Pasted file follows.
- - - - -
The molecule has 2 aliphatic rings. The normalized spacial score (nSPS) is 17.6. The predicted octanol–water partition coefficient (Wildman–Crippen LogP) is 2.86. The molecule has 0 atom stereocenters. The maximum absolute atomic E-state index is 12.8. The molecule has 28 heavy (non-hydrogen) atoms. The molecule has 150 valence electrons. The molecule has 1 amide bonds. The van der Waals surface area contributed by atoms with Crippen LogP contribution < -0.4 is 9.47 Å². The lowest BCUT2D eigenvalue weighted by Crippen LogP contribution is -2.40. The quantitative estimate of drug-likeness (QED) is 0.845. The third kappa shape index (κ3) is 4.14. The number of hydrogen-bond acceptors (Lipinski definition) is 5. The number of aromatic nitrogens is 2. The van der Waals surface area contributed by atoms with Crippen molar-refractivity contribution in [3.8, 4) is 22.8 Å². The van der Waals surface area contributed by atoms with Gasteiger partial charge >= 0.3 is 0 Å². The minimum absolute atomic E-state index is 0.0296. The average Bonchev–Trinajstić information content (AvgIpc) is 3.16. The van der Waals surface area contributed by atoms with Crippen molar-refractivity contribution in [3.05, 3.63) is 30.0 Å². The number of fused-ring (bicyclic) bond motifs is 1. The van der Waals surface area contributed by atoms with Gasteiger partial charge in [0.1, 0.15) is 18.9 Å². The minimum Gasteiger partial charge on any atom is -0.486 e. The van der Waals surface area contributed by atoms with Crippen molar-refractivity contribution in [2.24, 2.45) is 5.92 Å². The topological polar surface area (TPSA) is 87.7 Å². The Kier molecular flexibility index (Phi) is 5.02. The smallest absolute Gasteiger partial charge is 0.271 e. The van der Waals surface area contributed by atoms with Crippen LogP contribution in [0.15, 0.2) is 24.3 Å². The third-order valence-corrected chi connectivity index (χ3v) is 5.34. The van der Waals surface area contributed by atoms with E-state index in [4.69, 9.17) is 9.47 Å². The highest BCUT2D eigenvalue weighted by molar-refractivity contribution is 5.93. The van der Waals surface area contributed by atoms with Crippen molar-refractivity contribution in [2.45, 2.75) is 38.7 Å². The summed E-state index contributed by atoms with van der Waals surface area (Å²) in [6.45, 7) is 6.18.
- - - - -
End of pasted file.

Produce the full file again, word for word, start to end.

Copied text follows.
The molecule has 2 aliphatic rings. The normalized spacial score (nSPS) is 17.6. The predicted octanol–water partition coefficient (Wildman–Crippen LogP) is 2.86. The molecule has 0 atom stereocenters. The maximum absolute atomic E-state index is 12.8. The molecule has 28 heavy (non-hydrogen) atoms. The molecule has 150 valence electrons. The molecule has 1 amide bonds. The van der Waals surface area contributed by atoms with Crippen LogP contribution < -0.4 is 9.47 Å². The lowest BCUT2D eigenvalue weighted by Crippen LogP contribution is -2.40. The quantitative estimate of drug-likeness (QED) is 0.845. The third kappa shape index (κ3) is 4.14. The number of hydrogen-bond acceptors (Lipinski definition) is 5. The number of aromatic nitrogens is 2. The van der Waals surface area contributed by atoms with Crippen molar-refractivity contribution in [3.8, 4) is 22.8 Å². The van der Waals surface area contributed by atoms with Gasteiger partial charge >= 0.3 is 0 Å². The minimum absolute atomic E-state index is 0.0296. The average Bonchev–Trinajstić information content (AvgIpc) is 3.16. The van der Waals surface area contributed by atoms with Crippen molar-refractivity contribution in [3.05, 3.63) is 30.0 Å². The number of fused-ring (bicyclic) bond motifs is 1. The van der Waals surface area contributed by atoms with Gasteiger partial charge in [0.1, 0.15) is 18.9 Å². The minimum Gasteiger partial charge on any atom is -0.486 e. The van der Waals surface area contributed by atoms with Crippen molar-refractivity contribution in [2.24, 2.45) is 5.92 Å². The topological polar surface area (TPSA) is 87.7 Å². The Kier molecular flexibility index (Phi) is 5.02. The smallest absolute Gasteiger partial charge is 0.271 e. The van der Waals surface area contributed by atoms with Crippen LogP contribution in [0.15, 0.2) is 24.3 Å². The third-order valence-corrected chi connectivity index (χ3v) is 5.34. The van der Waals surface area contributed by atoms with E-state index in [4.69, 9.17) is 9.47 Å². The highest BCUT2D eigenvalue weighted by molar-refractivity contribution is 5.93. The van der Waals surface area contributed by atoms with Crippen molar-refractivity contribution in [2.45, 2.75) is 38.7 Å². The summed E-state index contributed by atoms with van der Waals surface area (Å²) in [6.45, 7) is 6.18.